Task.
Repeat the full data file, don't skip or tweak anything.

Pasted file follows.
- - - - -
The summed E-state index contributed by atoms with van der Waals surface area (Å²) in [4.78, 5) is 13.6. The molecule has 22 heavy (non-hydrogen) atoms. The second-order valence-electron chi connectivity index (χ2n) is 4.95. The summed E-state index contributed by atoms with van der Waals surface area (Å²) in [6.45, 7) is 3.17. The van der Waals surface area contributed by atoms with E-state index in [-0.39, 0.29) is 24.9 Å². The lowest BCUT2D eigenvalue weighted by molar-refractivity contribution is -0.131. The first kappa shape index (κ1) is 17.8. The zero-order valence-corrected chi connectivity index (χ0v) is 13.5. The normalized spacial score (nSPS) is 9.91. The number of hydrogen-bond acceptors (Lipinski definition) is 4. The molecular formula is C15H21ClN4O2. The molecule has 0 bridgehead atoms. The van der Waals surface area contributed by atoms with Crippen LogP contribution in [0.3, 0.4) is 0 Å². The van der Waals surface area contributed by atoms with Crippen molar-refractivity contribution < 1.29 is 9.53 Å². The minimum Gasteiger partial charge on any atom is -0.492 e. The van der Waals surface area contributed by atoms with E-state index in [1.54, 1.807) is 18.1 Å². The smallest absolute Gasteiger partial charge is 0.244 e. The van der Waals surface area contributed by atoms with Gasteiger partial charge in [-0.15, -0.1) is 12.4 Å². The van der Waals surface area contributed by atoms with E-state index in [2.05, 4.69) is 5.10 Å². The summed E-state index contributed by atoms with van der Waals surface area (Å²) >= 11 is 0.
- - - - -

The summed E-state index contributed by atoms with van der Waals surface area (Å²) in [4.78, 5) is 13.6. The molecule has 22 heavy (non-hydrogen) atoms. The second-order valence-electron chi connectivity index (χ2n) is 4.95. The summed E-state index contributed by atoms with van der Waals surface area (Å²) in [6.45, 7) is 3.17. The van der Waals surface area contributed by atoms with E-state index in [-0.39, 0.29) is 24.9 Å². The lowest BCUT2D eigenvalue weighted by molar-refractivity contribution is -0.131. The first kappa shape index (κ1) is 17.8. The zero-order valence-corrected chi connectivity index (χ0v) is 13.5. The normalized spacial score (nSPS) is 9.91. The number of hydrogen-bond acceptors (Lipinski definition) is 4. The molecular formula is C15H21ClN4O2. The molecule has 0 bridgehead atoms. The van der Waals surface area contributed by atoms with Crippen LogP contribution in [0.3, 0.4) is 0 Å². The van der Waals surface area contributed by atoms with Crippen molar-refractivity contribution < 1.29 is 9.53 Å². The minimum Gasteiger partial charge on any atom is -0.492 e. The van der Waals surface area contributed by atoms with E-state index in [1.54, 1.807) is 18.1 Å². The smallest absolute Gasteiger partial charge is 0.244 e. The van der Waals surface area contributed by atoms with Gasteiger partial charge in [-0.15, -0.1) is 12.4 Å². The van der Waals surface area contributed by atoms with E-state index in [2.05, 4.69) is 5.10 Å². The summed E-state index contributed by atoms with van der Waals surface area (Å²) >= 11 is 0.